'Contradictory Impulses' by Los Angeles based Reanne Estrada at iMOCA: Reanne Estrada makes works that are about drawing, the act of drawing in an expanded field. Her materials of choice for these works are packing tape and erasers. Here some of her works extend from wall works to floor based pieces. My favorite pieces in this show were large organic looking forms made completely out of packing tape. These forms reminded me of oceanic creatures like sea urchins, barnacles, and corrals. The light coming into the space would play of these pieces and at times sparkled, while the translucence of the material allowed them a kind of inner glow. The cutting and shaping of these pieces seemed to inspire and inform the wall drawing presented. Though an entity unto itself, refuse from the other work here finds a new life as it is put together in a way that creates its own kind of space, drawing as a form of collage. In the other room of the space were multiple wall and floor works of cut erasers mounted on acrylic supports. These pieces were playful and used the natural colors and variety of erasers to create paintings of sorts. Again her use, or play with the erasers becomes a form of drawing that become sculptural once again. For those who have not taken advantage of the iMOCA 'conversations and coffee with the artists' gatherings, I highly recommended it. Getting to meet Reanne and hearing about the works in her own words was entertaining and educational. The fact that it was very casual made me appreciate it more.

'Lipstick and Wood' featuring work by Chris Hodge and Anna Rae Landsman at Big Car Fountain Square: I wanted to like this show but didn't. Unfortunately, for me this show felt a little scatter shot. A hodge-podge of work in an anything goes manner. Perhaps that was intended by the artists, it just isn't with my taste to often. Another issue I had with this particular grouping was that some pieces were labeled and some were not making it harder for me to know whose work was whose. Anna Rae Landsman had some very nice works on paper that would have looked better with some editing of the shear number of works. I am interested in seeing more of her work though. While the works of Chris Hodge, well, I must say the only thing I liked about his drawing (lipstick and pastel sketches of women on paper) were the titles. Would I like them more it they did not use pastel but only lipstick to create the images, hmmm, maybe I would like them more. As for his wood reliefs, again for me it is a matter of context. These pieces are intermixed with the drawings and there seemed to be no relationship between the two on any level. They could have been made by two completely different people. In a different context, I think these wood reliefs could be seen in a better way. I might even like them. But as they stand now, in the context of this show, I feel the overall chaos is too much for me.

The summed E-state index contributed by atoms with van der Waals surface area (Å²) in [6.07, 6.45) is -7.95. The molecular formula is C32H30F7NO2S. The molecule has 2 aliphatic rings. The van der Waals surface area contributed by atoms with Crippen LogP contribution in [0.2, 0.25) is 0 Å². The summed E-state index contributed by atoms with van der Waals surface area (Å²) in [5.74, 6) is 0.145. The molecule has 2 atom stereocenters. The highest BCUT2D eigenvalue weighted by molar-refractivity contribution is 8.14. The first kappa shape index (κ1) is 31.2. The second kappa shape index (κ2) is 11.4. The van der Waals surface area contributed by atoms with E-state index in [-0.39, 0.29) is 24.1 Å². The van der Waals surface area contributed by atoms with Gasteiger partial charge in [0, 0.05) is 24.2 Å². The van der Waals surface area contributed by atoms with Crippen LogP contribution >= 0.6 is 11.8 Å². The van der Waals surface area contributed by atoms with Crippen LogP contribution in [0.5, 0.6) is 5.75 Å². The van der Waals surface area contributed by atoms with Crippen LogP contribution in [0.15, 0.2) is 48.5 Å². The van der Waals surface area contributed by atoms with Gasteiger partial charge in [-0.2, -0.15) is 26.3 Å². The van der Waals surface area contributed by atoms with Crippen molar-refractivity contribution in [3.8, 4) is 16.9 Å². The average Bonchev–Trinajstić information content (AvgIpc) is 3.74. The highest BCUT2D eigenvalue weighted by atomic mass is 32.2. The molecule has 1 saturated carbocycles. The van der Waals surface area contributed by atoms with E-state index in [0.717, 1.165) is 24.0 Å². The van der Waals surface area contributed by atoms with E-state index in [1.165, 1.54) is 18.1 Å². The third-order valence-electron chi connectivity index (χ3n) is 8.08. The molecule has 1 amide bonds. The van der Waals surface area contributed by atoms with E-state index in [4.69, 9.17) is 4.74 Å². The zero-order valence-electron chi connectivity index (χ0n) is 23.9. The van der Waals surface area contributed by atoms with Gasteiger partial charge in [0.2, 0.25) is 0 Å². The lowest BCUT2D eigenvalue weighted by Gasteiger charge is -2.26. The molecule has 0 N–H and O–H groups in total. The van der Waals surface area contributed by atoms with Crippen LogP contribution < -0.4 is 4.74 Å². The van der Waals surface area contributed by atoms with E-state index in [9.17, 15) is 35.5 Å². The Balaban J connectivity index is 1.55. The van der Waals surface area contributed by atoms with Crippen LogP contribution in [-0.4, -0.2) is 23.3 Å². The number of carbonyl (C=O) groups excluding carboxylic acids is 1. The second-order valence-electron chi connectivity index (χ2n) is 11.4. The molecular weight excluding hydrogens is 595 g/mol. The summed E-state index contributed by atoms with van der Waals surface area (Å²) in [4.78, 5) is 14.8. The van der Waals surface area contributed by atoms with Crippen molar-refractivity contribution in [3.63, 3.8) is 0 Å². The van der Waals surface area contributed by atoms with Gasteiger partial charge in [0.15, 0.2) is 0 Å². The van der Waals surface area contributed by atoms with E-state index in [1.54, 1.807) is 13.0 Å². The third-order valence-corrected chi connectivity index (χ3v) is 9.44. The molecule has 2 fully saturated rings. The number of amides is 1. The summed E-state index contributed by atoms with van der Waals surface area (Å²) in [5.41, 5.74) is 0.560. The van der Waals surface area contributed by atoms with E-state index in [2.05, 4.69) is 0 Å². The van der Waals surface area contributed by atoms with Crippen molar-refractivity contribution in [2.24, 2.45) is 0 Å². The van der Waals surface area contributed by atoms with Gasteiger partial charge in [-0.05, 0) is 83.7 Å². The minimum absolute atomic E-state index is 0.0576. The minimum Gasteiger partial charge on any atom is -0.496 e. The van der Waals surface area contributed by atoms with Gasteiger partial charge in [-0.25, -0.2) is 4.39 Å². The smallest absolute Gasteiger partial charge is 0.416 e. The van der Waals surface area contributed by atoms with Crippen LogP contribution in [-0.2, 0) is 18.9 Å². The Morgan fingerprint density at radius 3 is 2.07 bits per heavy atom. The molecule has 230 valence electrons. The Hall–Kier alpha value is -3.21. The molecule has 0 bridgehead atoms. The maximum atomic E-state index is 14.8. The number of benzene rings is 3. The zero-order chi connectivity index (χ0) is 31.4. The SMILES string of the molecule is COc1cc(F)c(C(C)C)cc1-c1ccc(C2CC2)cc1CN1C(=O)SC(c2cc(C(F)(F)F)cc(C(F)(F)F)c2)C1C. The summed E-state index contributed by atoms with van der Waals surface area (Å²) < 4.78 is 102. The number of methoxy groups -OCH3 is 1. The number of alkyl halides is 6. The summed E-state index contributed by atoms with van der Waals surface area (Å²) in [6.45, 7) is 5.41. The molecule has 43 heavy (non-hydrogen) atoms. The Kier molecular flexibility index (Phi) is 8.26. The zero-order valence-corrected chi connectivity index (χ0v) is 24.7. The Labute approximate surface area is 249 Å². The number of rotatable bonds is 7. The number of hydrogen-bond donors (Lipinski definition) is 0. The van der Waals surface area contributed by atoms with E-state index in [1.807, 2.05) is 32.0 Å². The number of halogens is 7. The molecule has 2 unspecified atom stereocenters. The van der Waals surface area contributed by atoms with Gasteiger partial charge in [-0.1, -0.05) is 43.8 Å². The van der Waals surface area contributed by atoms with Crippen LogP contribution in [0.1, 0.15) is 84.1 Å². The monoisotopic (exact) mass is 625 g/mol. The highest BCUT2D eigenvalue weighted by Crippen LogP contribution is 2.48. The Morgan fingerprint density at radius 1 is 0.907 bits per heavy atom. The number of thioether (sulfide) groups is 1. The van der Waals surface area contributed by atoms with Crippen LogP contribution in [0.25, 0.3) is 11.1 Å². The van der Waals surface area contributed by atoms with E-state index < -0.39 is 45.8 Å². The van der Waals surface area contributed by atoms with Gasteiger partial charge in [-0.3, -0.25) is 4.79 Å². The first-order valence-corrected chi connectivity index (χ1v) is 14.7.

Also seen this weekend were the shows, 'Naturelle' featuring the work of Gala Bent, Penelope Dullaghan and Susan Hodgin, as well as 'Dude Art' featuring work from Paul Baumgarten and Todd Bracik, and in gallery #2 'paintings' by Tyler Meuninck and Andy Malone; all at the Harrison Center for the Arts. But for the sake of integrity and free of conflicts of interests, I sustain from writing reviews of shows that take place at the Harrison Center for the Arts as my studio is there. Perhaps one of my colleagues will write about one or more of these shows.

(Perhaps I can get more images from these shows as the week moves on, I forgot to take my camera with me the days I viewed the shows.)

2 Responses to “Review: In Brief”

Anonymous said...
February 7, 2006 at 1:08 AM

ASININE REBUKE

Thinking, not much or too much; but what about? How about originality or integity or mediocrity? Feeble expressions of a species in crisis. Searching for meaning in erasers and tape? Wishing for a lipsticked female to bring life; playfulness masking suffering? Feminist rhetoric turned on its head... Terror does not wear a facial mask it wakes you in the morning with wood and drives you to the store for more tape erasers and lipstick!


gben said...
February 7, 2006 at 9:59 AM

Thanks for the criticism Scott.